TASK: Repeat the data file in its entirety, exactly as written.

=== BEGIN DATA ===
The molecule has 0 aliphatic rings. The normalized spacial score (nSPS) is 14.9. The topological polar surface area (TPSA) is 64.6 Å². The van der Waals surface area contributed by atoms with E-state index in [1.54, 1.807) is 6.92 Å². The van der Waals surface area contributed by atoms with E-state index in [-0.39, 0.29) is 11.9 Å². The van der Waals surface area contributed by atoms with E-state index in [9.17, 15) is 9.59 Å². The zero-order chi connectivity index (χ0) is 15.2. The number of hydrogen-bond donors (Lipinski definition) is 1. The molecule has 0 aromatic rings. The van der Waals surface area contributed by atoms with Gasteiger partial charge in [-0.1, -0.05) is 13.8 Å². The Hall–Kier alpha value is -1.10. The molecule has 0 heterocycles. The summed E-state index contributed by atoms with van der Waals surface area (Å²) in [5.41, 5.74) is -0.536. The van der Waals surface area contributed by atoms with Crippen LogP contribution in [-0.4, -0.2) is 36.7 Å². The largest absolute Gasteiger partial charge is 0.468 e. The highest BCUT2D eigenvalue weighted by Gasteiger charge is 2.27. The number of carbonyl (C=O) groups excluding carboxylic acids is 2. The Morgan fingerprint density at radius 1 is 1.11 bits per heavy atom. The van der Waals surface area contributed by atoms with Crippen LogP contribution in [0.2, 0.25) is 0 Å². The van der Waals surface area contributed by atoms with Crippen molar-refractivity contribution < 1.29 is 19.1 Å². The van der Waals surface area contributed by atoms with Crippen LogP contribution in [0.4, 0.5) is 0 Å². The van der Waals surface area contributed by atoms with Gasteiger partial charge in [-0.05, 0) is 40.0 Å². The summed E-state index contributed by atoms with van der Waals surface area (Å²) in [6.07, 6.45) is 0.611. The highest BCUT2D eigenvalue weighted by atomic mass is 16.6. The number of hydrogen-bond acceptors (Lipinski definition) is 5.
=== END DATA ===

The molecule has 0 aliphatic rings. The normalized spacial score (nSPS) is 14.9. The topological polar surface area (TPSA) is 64.6 Å². The van der Waals surface area contributed by atoms with E-state index in [1.54, 1.807) is 6.92 Å². The van der Waals surface area contributed by atoms with E-state index in [-0.39, 0.29) is 11.9 Å². The van der Waals surface area contributed by atoms with E-state index in [9.17, 15) is 9.59 Å². The zero-order chi connectivity index (χ0) is 15.2. The number of hydrogen-bond donors (Lipinski definition) is 1. The molecule has 0 aromatic rings. The van der Waals surface area contributed by atoms with Gasteiger partial charge in [-0.1, -0.05) is 13.8 Å². The Hall–Kier alpha value is -1.10. The molecule has 0 heterocycles. The summed E-state index contributed by atoms with van der Waals surface area (Å²) in [5.41, 5.74) is -0.536. The van der Waals surface area contributed by atoms with Crippen LogP contribution in [-0.4, -0.2) is 36.7 Å². The largest absolute Gasteiger partial charge is 0.468 e. The highest BCUT2D eigenvalue weighted by Gasteiger charge is 2.27. The number of carbonyl (C=O) groups excluding carboxylic acids is 2. The Morgan fingerprint density at radius 1 is 1.11 bits per heavy atom. The van der Waals surface area contributed by atoms with Crippen LogP contribution in [0.2, 0.25) is 0 Å². The van der Waals surface area contributed by atoms with Crippen molar-refractivity contribution < 1.29 is 19.1 Å². The van der Waals surface area contributed by atoms with Crippen LogP contribution in [0.4, 0.5) is 0 Å². The van der Waals surface area contributed by atoms with Gasteiger partial charge in [-0.05, 0) is 40.0 Å². The summed E-state index contributed by atoms with van der Waals surface area (Å²) in [6.07, 6.45) is 0.611. The highest BCUT2D eigenvalue weighted by atomic mass is 16.6. The number of hydrogen-bond acceptors (Lipinski definition) is 5.